Most polyphonic synths are designed on the assumption that the performer will never need to play every note on the keyboard at once; they therefore have fewer sets of voice circuits than there are keys. This assumption has played a major part in reducing the cost, power consumption, and weight of polyphonic synths over the years, and allowed for more sophisticated voice circuits to be designed. However, it also means that the voices cannot simply be permanantly connected to particular keys; some procedure for dynamically assigning voices to played notes has to exist, and this is referred to as the voice allocation algorithm. Usually this procedure is under the control of a microprocessor in the synth.

Two common algorithms are the "last in, first out" and the "round robin". Consider a synth with voiced numbered 1, 2, 3, etc. In the last-in-first-out method, when a voice is needed to sound a note, the lowest-numbered available voice is always selected. Say a three-note chord is played, and the notes are assigned voices 1, 2, and 3. Then the note assigned to voice 2 is released. If the other two notes continue to be held, the next note to be played will be assigned to voice 2. In the round-robin algorithm, the next available voice in sequence is always selected, so in the example above, after the note assigned to voice 2 is released, the next note played is assigned to voice 4. Voice 2 isn't assigned again until the assignment has gone through all of the available voices and wrapped back around to the beginning.

In assigning voices, it must be remembered that a voice is not finished with its job until the note it is playing has completed its release phase. Depending on the patch, this may be some time after the key is let up. All voice allocation algorithms must take into account how to handle the situation where there are no voices available to play a new note. There are really only two choices: either ignore the new note, or steal a voice from a note that is sounding. If voice stealing is used, there is often a preference to steal from a voice that is in the release phase. How to choose voices to be stolen is one of the most important considerations in designing a voice allocation algorithm.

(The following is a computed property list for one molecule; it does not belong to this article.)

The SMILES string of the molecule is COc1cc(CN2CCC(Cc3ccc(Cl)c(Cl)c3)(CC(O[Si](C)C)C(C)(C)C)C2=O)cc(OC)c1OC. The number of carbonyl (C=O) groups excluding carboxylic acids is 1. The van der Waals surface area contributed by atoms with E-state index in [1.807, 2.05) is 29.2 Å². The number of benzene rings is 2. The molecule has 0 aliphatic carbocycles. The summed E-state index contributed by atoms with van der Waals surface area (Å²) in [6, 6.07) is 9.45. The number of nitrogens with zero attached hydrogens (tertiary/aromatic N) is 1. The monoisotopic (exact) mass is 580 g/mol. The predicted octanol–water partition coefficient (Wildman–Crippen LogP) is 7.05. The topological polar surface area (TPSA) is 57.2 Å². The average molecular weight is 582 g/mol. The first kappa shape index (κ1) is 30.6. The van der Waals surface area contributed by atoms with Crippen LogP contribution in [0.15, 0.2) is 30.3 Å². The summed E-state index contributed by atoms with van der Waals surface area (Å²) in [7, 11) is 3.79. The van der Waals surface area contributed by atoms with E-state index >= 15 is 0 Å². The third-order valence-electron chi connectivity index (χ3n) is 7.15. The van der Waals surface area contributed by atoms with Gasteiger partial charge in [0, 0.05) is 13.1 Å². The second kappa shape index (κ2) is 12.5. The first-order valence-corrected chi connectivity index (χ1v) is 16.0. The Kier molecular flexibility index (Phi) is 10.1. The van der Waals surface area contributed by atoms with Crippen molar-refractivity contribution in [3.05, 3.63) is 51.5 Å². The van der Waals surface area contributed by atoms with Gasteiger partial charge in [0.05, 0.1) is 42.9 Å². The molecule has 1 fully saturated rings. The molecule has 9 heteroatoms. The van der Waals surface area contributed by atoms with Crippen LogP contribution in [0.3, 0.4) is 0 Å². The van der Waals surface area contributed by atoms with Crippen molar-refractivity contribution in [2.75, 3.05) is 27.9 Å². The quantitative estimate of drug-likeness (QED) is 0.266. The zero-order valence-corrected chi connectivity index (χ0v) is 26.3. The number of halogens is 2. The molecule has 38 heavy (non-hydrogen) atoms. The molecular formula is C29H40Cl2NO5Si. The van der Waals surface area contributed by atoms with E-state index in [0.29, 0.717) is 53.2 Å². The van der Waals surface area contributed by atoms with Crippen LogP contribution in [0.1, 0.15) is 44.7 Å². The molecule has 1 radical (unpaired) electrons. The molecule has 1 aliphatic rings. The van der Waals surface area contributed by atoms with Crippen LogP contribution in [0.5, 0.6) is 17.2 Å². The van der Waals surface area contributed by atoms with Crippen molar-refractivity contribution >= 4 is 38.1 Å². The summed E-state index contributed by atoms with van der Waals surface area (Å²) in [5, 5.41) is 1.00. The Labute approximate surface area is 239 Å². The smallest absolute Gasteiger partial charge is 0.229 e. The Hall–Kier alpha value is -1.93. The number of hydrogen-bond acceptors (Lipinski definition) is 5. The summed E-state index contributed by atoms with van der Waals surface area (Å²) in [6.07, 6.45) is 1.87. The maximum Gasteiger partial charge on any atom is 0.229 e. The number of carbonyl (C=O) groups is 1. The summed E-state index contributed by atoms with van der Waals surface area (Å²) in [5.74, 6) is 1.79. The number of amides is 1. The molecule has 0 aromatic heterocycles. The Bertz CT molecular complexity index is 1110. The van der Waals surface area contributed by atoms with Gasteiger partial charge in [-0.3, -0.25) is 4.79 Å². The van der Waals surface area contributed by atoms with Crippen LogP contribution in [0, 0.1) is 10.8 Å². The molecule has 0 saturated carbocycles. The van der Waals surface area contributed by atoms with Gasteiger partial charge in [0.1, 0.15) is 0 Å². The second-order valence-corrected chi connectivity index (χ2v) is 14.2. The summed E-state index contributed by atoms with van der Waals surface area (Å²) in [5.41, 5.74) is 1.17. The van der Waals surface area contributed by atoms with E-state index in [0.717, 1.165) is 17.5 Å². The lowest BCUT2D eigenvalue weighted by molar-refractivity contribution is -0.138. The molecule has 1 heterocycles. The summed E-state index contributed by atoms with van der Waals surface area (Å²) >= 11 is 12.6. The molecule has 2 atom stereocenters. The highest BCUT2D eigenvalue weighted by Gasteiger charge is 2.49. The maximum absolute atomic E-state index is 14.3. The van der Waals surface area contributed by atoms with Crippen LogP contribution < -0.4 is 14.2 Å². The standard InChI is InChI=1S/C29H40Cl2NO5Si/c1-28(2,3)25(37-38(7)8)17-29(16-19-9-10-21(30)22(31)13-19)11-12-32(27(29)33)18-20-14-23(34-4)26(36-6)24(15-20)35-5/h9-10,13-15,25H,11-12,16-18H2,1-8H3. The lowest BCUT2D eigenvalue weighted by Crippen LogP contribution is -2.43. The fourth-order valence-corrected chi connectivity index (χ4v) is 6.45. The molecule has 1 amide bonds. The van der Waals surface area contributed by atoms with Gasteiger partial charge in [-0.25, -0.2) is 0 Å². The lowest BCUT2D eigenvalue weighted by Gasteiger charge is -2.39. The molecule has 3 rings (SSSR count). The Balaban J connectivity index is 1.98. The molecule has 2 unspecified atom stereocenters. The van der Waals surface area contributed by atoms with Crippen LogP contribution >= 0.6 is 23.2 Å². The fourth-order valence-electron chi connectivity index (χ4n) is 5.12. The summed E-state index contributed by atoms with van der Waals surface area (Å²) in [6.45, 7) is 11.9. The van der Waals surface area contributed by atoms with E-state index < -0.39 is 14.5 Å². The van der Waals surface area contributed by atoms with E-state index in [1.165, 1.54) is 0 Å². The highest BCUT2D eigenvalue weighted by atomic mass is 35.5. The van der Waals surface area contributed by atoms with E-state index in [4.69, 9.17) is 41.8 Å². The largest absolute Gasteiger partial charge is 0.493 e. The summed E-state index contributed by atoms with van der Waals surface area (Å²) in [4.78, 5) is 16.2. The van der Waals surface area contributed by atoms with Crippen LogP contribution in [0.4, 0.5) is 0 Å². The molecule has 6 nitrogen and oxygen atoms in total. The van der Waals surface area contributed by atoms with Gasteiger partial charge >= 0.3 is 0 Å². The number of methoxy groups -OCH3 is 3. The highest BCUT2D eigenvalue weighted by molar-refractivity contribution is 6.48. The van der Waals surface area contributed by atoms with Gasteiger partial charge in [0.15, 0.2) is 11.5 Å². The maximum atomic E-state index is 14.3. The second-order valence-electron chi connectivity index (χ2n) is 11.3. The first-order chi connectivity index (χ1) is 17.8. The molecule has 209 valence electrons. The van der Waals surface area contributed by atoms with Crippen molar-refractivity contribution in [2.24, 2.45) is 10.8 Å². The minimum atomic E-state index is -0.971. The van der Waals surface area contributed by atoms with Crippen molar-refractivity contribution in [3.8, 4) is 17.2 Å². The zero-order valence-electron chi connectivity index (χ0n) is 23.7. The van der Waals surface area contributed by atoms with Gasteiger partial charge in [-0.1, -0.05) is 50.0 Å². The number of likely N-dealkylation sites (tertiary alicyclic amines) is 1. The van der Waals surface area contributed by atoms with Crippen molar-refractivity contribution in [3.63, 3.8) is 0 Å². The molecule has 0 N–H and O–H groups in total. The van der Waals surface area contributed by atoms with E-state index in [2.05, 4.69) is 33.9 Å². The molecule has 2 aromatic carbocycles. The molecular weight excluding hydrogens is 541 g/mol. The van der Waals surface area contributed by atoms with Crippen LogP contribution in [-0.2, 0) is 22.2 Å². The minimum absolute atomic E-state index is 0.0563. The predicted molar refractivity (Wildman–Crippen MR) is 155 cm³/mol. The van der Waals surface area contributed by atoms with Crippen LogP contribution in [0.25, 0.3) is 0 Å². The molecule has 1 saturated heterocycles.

The problem becomes more complex when considering a synth that is multitimbral and/or allows multiple voices to be layered on a note. The synth must decide how to allocate voices to the different patches being played; some synths will dynamically allocate voices across all patches, while others may allow groups of voices to be assigned to specific patches. When different patches layer different numbers of voices on a note, some bizarre situations may come up; for example, if only two voices remain, a new note on a three-layer patch requires a voice to be stolen, while a note on a single-layer patch does not. If the algorithm does not use voice stealing, it may not be possible to play another note with some patches even though voices remain.

Most polyphonic synths contain only one voice allocation algorithm, which is not directly visible to the player. However, a few provide a choice of two or more algorithms. Some synths also allow for voices that are malfunctioning to be disabled by the performer, or else their auto tune routines do so automatically, so that the voices are never assigned to a note.

Digital synthesizers which use a pool of digital signal processor ICs to do their processing face an additional problem: to make maximum use of the DSPs, they reconfigure the DSP pool according to the selected patch (so-called DSP flex). This means that the maximum number of voices available can vary depending on the patch, and on-the-fly patch editing may make it necessary to steal notes. Some digital synths try to avoid this problem by not allowing patch parameter changes on notes that are already sounding.

For monophonic synths, the analogous problem to voice allocation is note priority.